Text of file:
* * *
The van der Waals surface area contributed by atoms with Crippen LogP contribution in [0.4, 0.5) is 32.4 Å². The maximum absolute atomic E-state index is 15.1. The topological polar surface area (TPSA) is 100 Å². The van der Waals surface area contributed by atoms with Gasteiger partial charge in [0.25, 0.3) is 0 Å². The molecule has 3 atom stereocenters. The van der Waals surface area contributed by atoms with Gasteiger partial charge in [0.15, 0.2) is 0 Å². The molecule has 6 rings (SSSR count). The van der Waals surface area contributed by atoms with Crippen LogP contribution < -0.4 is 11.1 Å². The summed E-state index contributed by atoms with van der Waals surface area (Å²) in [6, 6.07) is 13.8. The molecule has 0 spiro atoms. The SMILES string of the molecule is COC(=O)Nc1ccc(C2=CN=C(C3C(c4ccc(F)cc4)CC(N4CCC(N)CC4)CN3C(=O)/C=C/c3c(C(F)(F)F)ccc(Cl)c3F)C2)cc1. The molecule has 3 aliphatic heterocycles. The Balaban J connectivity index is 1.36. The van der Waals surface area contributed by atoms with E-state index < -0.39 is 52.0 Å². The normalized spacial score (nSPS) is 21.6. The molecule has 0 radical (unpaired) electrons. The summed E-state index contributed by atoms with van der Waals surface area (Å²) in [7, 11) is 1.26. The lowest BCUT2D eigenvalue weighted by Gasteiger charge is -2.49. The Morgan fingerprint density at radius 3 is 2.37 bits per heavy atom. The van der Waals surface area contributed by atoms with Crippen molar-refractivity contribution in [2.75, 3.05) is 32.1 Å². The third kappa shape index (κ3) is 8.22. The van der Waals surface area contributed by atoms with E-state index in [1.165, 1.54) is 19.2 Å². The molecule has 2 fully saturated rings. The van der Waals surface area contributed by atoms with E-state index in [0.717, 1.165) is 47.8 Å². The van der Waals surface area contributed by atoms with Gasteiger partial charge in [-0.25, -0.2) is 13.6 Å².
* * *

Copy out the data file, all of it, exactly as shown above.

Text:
The van der Waals surface area contributed by atoms with Crippen LogP contribution in [0.4, 0.5) is 32.4 Å². The maximum absolute atomic E-state index is 15.1. The topological polar surface area (TPSA) is 100 Å². The van der Waals surface area contributed by atoms with Gasteiger partial charge in [0.25, 0.3) is 0 Å². The molecule has 3 atom stereocenters. The van der Waals surface area contributed by atoms with Gasteiger partial charge in [0.15, 0.2) is 0 Å². The molecule has 6 rings (SSSR count). The van der Waals surface area contributed by atoms with Crippen LogP contribution < -0.4 is 11.1 Å². The summed E-state index contributed by atoms with van der Waals surface area (Å²) in [6, 6.07) is 13.8. The molecule has 0 spiro atoms. The SMILES string of the molecule is COC(=O)Nc1ccc(C2=CN=C(C3C(c4ccc(F)cc4)CC(N4CCC(N)CC4)CN3C(=O)/C=C/c3c(C(F)(F)F)ccc(Cl)c3F)C2)cc1. The molecule has 3 aliphatic heterocycles. The Balaban J connectivity index is 1.36. The van der Waals surface area contributed by atoms with E-state index < -0.39 is 52.0 Å². The normalized spacial score (nSPS) is 21.6. The molecule has 0 radical (unpaired) electrons. The summed E-state index contributed by atoms with van der Waals surface area (Å²) in [7, 11) is 1.26. The lowest BCUT2D eigenvalue weighted by Gasteiger charge is -2.49. The Morgan fingerprint density at radius 3 is 2.37 bits per heavy atom. The van der Waals surface area contributed by atoms with Crippen molar-refractivity contribution in [2.75, 3.05) is 32.1 Å². The third kappa shape index (κ3) is 8.22. The van der Waals surface area contributed by atoms with E-state index in [1.165, 1.54) is 19.2 Å². The molecule has 2 fully saturated rings. The van der Waals surface area contributed by atoms with E-state index in [0.717, 1.165) is 47.8 Å². The van der Waals surface area contributed by atoms with Gasteiger partial charge in [-0.25, -0.2) is 13.6 Å².